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    Posted August 14, 2013 by
    This iReport is part of an assignment:
    Protests in Egypt: Your experiences

    The Truth In Egypt

    As an Egyptian living in the heart of Cairo, I must say I am genuinely disappointed with the biased coverage of the CNN related to the events happening on ground.

    Your coverage lacks balance of what is truly happening on ground, where you are portraying the Muslim Brotherhood supporters as being totally victimized. I urge you to take a more balanced approach to your coverage. While I am against all kinds of bloodshed from both sides; please note that statements about the pro Morsi supporters of being “innocent protesters” in a sit-in that were attacked by the police and the army is really misleading.

    Please note that the brotherhood supporters in their sit-ins could be described as anything in the world other than peaceful and innocent. Over the last month and a half there have been more than 15 cases of torture to death within Rabaa square, to civilians that they suspected were police members under cover. Just two days ago they cut the fingers off a 10 year old boy, for just simply passing by their sit-in holding a picture of Al-Sisi. On a daily basis for the last 6 weeks they have been calling for a full-fledged civil war from their main stage in Rabaa.

    Additionally you are completely ignoring the fact that what happened on the 30th of June was a full-fledged peoples revolution, and not a military coup. Even though the number of pro-Morsi supporters seem to be like a large number, yet you need to know the truth behind these numbers. Most of these so called pro-Morsi supporters are actually poor people that they have gathered from villages, where they promised them L.E 300 per day (equivalent of $50) and a daily meal. For a person living below the line of poverty in a rural village this is quite an attractive offer. After transporting them from their villages to Rabaa square in the heart of urban Cairo by bus, they take away their national ID’s and do not offer them any means for returning to their homes. As a matter of fact, there has been a large uprising in many villages against the brotherhood, since the families had lost touch with their children that were gone in Rabaa for a long time.

    Regarding the way the sit in has been removed, you also must note that the army and police have for the last two weeks been dropping printed leaflets urging the people to leave and go home peacefully. The leaflets explicitly mentioned that they have an open chance to leave without any legal purist or implications. They have been disrupting traffic in Cairo for 6 weeks, and harassing all the people living in the surrounding neighborhoods. Personally I have been harassed today on my way to the ATM behind my house by pro-Morsi supporters, who were damaging public property and vandalizing cars in my neighborhood.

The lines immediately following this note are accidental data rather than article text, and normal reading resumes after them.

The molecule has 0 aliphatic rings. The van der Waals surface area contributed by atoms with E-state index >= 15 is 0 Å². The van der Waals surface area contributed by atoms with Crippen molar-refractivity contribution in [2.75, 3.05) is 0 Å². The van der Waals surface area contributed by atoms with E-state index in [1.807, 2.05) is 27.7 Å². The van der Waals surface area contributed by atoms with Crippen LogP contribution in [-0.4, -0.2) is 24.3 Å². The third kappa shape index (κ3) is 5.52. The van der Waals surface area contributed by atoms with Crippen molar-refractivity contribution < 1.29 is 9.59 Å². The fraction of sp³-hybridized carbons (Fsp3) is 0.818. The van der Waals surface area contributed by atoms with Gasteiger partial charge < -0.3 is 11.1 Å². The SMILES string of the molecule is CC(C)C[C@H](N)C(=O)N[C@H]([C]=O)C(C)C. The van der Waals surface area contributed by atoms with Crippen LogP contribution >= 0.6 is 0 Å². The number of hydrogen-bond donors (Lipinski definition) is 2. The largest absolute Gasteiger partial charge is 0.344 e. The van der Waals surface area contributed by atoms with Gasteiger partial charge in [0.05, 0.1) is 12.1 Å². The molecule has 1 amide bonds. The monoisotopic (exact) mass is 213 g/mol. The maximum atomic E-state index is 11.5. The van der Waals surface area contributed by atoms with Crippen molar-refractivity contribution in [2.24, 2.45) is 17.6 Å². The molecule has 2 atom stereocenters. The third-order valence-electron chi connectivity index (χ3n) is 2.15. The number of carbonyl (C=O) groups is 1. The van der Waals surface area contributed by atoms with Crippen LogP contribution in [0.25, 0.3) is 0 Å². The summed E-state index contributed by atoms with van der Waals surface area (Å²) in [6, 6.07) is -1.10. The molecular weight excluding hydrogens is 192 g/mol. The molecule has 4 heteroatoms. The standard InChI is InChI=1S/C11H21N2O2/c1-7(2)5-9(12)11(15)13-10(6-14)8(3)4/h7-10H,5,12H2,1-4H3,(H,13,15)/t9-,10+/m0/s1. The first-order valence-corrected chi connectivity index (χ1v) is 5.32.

What surprises me most in the CNN’s coverage, is the way you only share video footage of the police force shooting tear gas canisters at the protesters, however you never showed any footage of the protesters opening live fire at the police from machine guns (even though this footage is all over the local media). Additionally you are completely ignoring the fact that the pro-Morsi supporters have already burnt down 7 churches in Upper Egypt, attached 3 police stations, and attempted to penetrate one of Egypt’s largest state prisons to free those inside. You are only reporting the injuries and deaths on the side of the pro-Morsi supporters, howver your completely ignore that there are deaths and body mutilations that took place against the police force.

    Finally I would like you to put yourself in the shoes of others, where you could only imagine what the reaction of the American citizens would be if you had a similar type of violent sit-in in the heart of one of your major cities for 6 weeks. Trust me, the Egyptian police and army have been more than decent and tolerant with the way they have handled this situation. The Egyptian people are simply trying to fight for their freedom, from a group of ruling and violent religious extremists that not only pose a threat to Egyptian national security, yet to the security of the whole region.

    Judging from the bias of your coverage thus far, I’m quite sure that this entire note will go to waste, however I must do my part in sharing with you the true picture from on-ground in Cairo. If your coverage is un-biased, then you should have the ability to share this note on-air.
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